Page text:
Masterclass Handout
Multiple Tonguing

Develop good multiple tonguing before you need it and beyond your needs!

Many low brass players don't develop a good, reliable triple and double tongue, waiting instead until they must play some quick "tatakatataka tum" in ensemble, and then practicing just enough to muddle through that.

This is a shame, as this technique goes beyond being able to tongue quickly on a single pitch. Mastering the technique of multiple tonguing can add great agility, flexibility, lightness, and variety to your playing. It can literally expand your articulation palette. I worked diligently on this, starting after about three years of playing (age 11) and using the Arban book, which is for me still the most concentrated, efficient method to master the technique.

It gave me great satisfaction (and still does) to be able to rattle off fast passages, but I also use triple and double tonguing in passages that don't demand it for sheer speed. One example of this would be the final few lines of movement I in the Larsson Concertino, with the quick, legato triplets. DadagaDadagaDadagaDum, DadagaDadagaDadagaDum, DadagaDum, DadagaDum, etc. When the technique has been mastered, you will find countless applications, and wonder how you got by without it before.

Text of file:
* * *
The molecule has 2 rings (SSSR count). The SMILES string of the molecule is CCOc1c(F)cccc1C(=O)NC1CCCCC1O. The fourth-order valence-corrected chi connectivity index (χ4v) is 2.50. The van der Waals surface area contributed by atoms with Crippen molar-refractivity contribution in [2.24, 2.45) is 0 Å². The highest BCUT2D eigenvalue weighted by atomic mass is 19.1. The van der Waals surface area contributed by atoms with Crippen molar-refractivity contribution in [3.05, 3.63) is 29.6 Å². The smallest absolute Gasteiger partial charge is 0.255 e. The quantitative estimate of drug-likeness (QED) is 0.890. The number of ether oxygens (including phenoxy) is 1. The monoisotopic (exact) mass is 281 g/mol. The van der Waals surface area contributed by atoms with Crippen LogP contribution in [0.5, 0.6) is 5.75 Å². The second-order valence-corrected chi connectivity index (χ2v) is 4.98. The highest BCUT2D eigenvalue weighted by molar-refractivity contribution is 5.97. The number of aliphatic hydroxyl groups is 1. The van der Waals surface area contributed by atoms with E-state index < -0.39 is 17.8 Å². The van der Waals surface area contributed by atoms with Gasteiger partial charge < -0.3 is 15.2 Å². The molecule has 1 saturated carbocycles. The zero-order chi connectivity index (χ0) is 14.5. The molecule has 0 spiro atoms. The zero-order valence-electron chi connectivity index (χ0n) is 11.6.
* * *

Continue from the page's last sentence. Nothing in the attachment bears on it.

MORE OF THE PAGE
Please note the order: triple and double tonguing. Arban claims that if one learns to triple tongue, then double tonguing will come very easily. It makes sense to me, as first of all, the double tongue is contained within triple tonguing, and secondly, "three-sies" develop their own momentum better than "two-sies". Work on the exercises as Arban lays them out, making sure you advance to the exercises that move around a note at a time. Practice triple and double tonguing your scales and arpeggios.